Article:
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Falize Frères was a renowned French jewellery house, which remained active until 1936.
The origins of the business lie with Alexis Falize (1811-1898), who in 1832 began an apprenticeship with Parisian jeweller Mellerio dit Meller. An eager pupil, Falize quickly learned all aspects of the trade and in 1838 opened up his own workshop. In the 1860s, Falize experimented with enamels and in 1871, he introduced a new method of cloisonné enamelling. Falize’s work was widely copied and sparked a general interest in the use of brightly coloured enamels. Inspiration for his designs was drawn from almost every historical era and many cultures, including those of Persia, India, and Japan. Such was his skill, that Alexis Falize has been credited with revitalizing jewellery and the decorative arts during Napoleon III’s reign. His speciality was ‘artistic’ jewellery, featuring semi-precious gemstones, intricate metal work, and enamelling.
When Falize retired in 1876, his son Lucien (1839-1897) assumed control of the workshops. Having trained with his father for the previous two decades, Lucien was a competent successor - a highly skilled enamellist, goldsmith, and designer. His obsession with eras past (especially the Renaissance) and Japanese art matched, if not surpassed, that of his father. In 1878, Lucien won a grand prize for his jewellery as well as a coveted Legion of Honour Cross at Paris’ Exposition Universelle.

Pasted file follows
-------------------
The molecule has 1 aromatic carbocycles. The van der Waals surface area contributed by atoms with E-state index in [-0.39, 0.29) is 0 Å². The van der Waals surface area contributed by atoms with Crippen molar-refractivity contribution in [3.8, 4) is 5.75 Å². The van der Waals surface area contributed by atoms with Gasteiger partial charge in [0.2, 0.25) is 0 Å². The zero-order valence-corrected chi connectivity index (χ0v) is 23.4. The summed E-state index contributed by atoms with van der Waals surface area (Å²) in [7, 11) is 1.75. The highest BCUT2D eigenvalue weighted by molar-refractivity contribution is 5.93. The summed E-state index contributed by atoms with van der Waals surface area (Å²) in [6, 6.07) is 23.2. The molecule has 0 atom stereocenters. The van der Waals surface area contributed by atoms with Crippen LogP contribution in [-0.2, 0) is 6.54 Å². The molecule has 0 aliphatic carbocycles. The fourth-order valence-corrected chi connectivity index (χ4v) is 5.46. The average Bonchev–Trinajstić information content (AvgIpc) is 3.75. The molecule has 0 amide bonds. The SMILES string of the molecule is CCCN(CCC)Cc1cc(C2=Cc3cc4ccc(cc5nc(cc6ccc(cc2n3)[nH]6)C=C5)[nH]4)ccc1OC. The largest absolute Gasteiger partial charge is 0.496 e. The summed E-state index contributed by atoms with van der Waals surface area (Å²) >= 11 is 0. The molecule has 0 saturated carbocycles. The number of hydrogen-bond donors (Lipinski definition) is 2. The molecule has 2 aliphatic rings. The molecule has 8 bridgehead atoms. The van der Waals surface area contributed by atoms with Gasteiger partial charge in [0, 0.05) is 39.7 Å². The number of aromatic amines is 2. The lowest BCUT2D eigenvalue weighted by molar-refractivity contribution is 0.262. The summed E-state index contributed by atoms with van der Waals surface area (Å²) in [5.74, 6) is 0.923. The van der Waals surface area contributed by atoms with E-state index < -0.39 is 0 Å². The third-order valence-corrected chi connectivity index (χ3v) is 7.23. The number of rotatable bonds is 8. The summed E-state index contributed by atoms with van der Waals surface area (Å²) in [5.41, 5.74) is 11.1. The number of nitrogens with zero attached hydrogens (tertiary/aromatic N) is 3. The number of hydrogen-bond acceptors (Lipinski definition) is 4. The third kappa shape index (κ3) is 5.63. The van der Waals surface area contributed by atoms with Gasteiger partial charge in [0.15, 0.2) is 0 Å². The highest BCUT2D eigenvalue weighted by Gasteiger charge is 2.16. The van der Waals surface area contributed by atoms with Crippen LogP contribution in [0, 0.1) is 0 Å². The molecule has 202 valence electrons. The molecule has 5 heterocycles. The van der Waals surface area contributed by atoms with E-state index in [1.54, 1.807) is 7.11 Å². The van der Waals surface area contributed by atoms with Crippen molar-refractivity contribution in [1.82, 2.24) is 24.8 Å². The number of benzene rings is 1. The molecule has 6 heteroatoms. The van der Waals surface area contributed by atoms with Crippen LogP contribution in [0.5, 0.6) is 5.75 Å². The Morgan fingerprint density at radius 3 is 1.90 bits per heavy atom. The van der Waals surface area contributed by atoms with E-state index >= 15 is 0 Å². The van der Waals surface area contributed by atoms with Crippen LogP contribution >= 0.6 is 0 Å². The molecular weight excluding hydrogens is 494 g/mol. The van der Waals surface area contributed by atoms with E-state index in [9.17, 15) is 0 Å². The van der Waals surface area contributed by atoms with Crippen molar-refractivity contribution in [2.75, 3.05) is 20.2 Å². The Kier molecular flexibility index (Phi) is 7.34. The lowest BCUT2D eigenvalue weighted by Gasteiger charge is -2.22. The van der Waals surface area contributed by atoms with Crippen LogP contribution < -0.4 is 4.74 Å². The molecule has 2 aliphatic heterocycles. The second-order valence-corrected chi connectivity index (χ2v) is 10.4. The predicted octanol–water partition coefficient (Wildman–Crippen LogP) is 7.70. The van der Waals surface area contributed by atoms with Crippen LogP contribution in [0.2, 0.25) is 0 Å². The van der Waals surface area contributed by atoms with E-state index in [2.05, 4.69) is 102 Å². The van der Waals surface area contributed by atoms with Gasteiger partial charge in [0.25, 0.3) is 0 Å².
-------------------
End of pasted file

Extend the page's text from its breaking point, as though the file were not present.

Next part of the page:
In 1878, Lucien Falize joined forces with the firm of Bapst, the former French Crown Jewellers, to create jewellery for Paris’s wealthy aristocrats. Until 1892, Bapst et Falize enjoyed great prosperity. Around that time, Falize helped to theorize the burgeoning Art Nouveau movement, contributing articles to Siegfried Bing’s monthly journal Le Japon Artistique.
When Lucien died suddenly in 1897, his sons André, Jean and Pierre continued the business under the name of Falize Frères. They produced beautiful Art Nouveau pieces, and were awarded two grand prizes at Paris’ Exposition Universelle in 1900. Falize Frères continued to produce jewellery of exceptional quality until its closure in 1936, and remains renowned as one of the most prestigious French jewellers of all time.